NordSIP (Stockholm) – The London School of Economics’ (LSE) Grantham Research Institute on Climate Change and the Environment (GRI) and Candriam, a sustainable investment manager, announced a new partnership to advance socially inclusive climate investments.
The “Sustainability, Investment, Inclusion and Impact” (SI3) Initiative is a three-year project to facilitate research, dialogue and promote the international exchange of ideas on how to pursue climate action that delivers social impact.
This initiative is motivated by the momentum to ‘build back better’ in the aftermath of the COVID-19 epidemic by focusing on recovery plans that accelerate green investments that have a strong social dimension to deliver high-quality jobs and community renewal. According to Candriam, “to be successful, climate policies will need to be fair and seen to be fair by workers, consumers and citizens. Investors can play an important role in delivering this just transition through their shareholder engagement, capital allocation and policy advocacy.”
The partnership will be led by GRI Professor in Practice for Sustainable Finance, Nick Robins with oversight from Naïm Abou-Jaoudé (Pictured), CEO of Candriam and Chairman of New York Life Investments International. “Achieving the Paris Agreement and delivering the UN Sustainable Development Goals will require a rewiring of the financial system to meet the long-term needs of our economies and societies,” Abou-Jaoudé said. “As we look to the future, Candriamis proud to partner with the Grantham Research Institute to launch a world-class research and collaboration initiative to help support the transition to a sustainable and inclusive global economy.”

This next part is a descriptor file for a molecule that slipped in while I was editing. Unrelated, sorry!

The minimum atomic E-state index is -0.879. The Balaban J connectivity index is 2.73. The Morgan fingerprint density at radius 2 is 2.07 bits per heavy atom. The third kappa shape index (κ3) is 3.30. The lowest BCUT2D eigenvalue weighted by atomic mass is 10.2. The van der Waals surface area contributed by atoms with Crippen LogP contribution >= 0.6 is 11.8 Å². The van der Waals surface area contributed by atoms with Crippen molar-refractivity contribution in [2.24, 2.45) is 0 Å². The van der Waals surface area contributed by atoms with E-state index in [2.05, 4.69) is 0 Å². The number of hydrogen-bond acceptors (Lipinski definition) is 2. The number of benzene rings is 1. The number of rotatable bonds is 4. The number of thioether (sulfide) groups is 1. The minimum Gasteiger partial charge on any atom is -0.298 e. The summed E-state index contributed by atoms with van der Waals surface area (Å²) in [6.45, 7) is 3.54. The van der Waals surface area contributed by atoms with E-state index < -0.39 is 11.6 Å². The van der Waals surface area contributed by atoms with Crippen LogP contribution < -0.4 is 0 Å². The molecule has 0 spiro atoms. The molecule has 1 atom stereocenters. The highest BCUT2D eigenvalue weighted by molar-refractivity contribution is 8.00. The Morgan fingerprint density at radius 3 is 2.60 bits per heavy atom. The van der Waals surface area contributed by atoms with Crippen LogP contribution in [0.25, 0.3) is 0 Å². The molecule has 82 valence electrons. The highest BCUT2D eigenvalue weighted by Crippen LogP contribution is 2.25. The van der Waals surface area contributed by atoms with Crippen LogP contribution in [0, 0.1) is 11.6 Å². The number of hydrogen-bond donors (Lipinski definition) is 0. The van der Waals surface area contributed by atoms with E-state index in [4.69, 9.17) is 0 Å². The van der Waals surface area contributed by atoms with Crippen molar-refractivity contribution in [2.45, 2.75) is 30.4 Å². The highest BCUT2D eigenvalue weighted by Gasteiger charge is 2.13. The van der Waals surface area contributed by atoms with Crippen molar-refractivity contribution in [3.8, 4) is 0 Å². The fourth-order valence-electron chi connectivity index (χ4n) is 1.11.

The partners hope that research from the SI3 Initiative will identify how institutional investors can help close the social gap in climate change. One of the goals of the project is to produce actionable research ahead of the COP26 Climate Summit to be hosted in Glasgow in November 2021. To this end, researchers will focus on developing a comprehensive framework for the investment industry to accelerate change, including the role of different asset classes, geographies and policy reforms in facilitating inclusive climate action.
“The just transition is the next frontier for investor action on climate change,” Robins added. “I’m delighted to join with CANDRIAM to design this international initiative that can make the issues of environmental sustainability, inclusion and impact come to life and so show investors can contribute to a better world after COVID-19.”
Although the issue of inclusive climate action has risen in prominence during the Coronavirus epidemic, it is not a new concern. One prominent example of a negative reaction to climate action was the rise of the yellow vest movement in France in 2018 and 2019. While a product of several interacting political and economic factors, the protest was partly motivated by an increase in fuel taxes introduced by Emmanuel Macron’s government in the context of the 2015 Paris commitments. Consumption of fossil fuels has to be contained, but the solution that integrates social concerns has to take workers and local communities into account.
Image Courtesy of Candriam